Samren, in February 2003. He had an NG tube for 3 months before going to a g-tube, and then on to a mickey-button
Little man sporting his 3/6 size Easter outfit at 18 months old! We took out his NG tube for Easter pics. =-)
This is what mickey button looks like. Really no big deal. You can see Samren's fat little tummy in this pic. =-)
Today has been a much better day. I feel like we're on the far end of a weather front, where the sun has started to peek through the clouds again.
First Praise: Bright is pooping! I know, I know..weird reason to celebrate. But I am happy for HIM! The best part is that he is going in the potty EVERY SINGLE TIME! I am just so happy for him. He is so proud of himself. He has soft stool, but not diarrhea and no pain from the miralax (so far). It would be amazing to me if after all this time his poopy problems were solved so easily. We'll see.
Second Praise: A day of rest! It was so nice to go nowhere today. To sleep as long as we wanted to sleep, to lay around and cuddle. Eric is bored out of his mind, but the rest of us were very content to do nothing all day!
No trauma today: Last night we planned to go ahead and try to give Kendi meds this morning. But then morning came. It was 7:30 and she was sleeping so soundly (in our room). She looked so beautiful, breathing in, breathing out. The "doctor's orders" were on my side. She said to stop meds if she threw up again. So when it came down to it I just could not wake her up in order to force the medications down her throat. I just couldn't. So Kendi got a day of rest in a different way than the rest of us. =-) She was so loving and cuddly today. At one point she saw the medicine on the counter and said, "Mommy? No medicine?" No medicine Kendi. Not today. She said, "Tank oo mama. Tank oo." Your welcome Kendi.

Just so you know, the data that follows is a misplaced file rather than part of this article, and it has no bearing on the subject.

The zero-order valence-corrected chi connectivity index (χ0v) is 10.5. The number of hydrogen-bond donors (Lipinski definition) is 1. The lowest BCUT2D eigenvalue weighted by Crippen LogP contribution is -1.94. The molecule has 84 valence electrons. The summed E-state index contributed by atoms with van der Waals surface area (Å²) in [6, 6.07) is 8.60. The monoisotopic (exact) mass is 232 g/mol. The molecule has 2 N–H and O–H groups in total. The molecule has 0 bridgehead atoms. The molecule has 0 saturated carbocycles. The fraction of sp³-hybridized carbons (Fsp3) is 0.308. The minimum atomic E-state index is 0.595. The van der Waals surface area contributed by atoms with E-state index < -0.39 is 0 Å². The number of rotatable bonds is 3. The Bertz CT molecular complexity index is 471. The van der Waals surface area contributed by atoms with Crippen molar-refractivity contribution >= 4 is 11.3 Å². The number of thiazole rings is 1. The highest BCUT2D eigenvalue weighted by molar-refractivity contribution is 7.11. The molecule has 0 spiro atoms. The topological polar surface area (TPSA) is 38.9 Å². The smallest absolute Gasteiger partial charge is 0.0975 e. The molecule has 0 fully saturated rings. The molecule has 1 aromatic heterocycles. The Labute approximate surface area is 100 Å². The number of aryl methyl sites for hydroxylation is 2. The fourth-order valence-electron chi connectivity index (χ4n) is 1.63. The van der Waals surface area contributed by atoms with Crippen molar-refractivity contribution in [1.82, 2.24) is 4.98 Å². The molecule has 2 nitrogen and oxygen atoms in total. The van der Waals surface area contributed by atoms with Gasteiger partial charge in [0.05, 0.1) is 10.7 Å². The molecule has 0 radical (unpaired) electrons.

Hope for Tomorrow: I wrote to our HIV Nurse, Nancy, to let her know that Kendi still wasn't tolerating the meds. What a treasure this woman is. She wrote back to me tonight--on a Sunday night, before a week when she will be taking off from work. She told me how to get through to Dr. Stovall tomorrow. And she said that Dr. Stovall will likely recommend a g-tube. When I read her message I honestly started crying. Crying with relief. If you've always been able to meet your child's basic needs for food or water or medicine, maybe it would sound crazy to you that I would be relieved at the thought of a g-tube. But if you've ever had to live through the stress of watching your child suffer to get those basic necessities, then you understand. A g-tube (or "button" as we'll start to call it) is freedom. It is freedom from that stress and trauma that a child would otherwise go through to stay alive. It's being able to sleep at night, knowing that your baby is going to LIVE.
Our last week: This is our last week before Eric goes back to work. Hard to believe that we're already to this point! Eric cannot wait to get back. The kids and I? We love having him around during the day, so aren't in too much of a hurry to kick him back to work.
This has certainly been a life-changing month. I really do feel like we're through the thick of it now. Always darkest before the dawn, right? =-)